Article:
sinecure

If you have a cushy job — one that pays, but involves minimal work — then you have a sinecure. "Because he was the brother of the CEO, he was offered a sinecure in the company: he showed up each day and collected a pay check, but others actually did his work."

The noun sinecure comes from the Latin root words sine cura meaning "without care." It originally was used to describe a church position that did not include caring for the souls of parishioners, but that meaning is considered archaic now. The word is now usually associated with political appointments.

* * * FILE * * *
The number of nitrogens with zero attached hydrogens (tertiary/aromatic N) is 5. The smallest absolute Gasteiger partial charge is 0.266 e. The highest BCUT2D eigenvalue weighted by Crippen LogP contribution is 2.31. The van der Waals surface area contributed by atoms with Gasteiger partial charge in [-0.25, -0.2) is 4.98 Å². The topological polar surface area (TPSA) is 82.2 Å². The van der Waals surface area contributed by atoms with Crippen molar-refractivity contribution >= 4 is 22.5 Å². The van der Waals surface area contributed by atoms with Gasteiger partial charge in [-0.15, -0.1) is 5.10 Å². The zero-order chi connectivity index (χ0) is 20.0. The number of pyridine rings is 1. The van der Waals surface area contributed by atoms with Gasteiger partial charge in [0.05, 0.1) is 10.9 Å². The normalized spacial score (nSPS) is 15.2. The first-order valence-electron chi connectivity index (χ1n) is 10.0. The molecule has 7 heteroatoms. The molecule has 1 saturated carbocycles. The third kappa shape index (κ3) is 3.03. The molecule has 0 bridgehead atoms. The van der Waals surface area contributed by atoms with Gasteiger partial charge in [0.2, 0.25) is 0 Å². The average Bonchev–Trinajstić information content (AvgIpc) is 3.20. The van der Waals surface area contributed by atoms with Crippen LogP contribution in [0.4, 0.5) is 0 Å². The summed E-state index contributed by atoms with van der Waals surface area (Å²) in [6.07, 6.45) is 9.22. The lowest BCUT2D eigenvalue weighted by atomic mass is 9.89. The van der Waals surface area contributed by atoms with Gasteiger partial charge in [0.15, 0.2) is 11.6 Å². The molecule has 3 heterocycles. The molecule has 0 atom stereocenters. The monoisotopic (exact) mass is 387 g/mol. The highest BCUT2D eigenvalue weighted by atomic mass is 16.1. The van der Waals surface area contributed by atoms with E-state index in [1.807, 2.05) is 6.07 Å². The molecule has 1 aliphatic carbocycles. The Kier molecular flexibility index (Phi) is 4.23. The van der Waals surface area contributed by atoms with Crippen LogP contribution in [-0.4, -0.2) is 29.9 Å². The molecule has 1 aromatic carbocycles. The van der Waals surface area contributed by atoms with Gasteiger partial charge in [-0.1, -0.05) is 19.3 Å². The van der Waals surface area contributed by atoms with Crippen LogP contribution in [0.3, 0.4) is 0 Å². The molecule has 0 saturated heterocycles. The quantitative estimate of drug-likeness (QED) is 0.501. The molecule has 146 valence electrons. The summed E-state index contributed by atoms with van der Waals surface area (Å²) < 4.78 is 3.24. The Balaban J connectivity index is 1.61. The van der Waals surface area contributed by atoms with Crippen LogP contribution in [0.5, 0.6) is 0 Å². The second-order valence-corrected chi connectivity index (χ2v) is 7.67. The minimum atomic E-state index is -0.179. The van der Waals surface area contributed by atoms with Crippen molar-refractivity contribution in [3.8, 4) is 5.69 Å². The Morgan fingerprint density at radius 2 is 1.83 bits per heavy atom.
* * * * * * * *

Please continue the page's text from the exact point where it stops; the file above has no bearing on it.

DEFINITIONS OF: sinecure

1

n an office that involves minimal duties

Type of:
berth, billet, office, place, position, post, situation, spot
a job in an organization

n a benefice to which no spiritual or pastoral duties are attached

Type of:
benefice, ecclesiastical benefice
an endowed church office giving income to its holder
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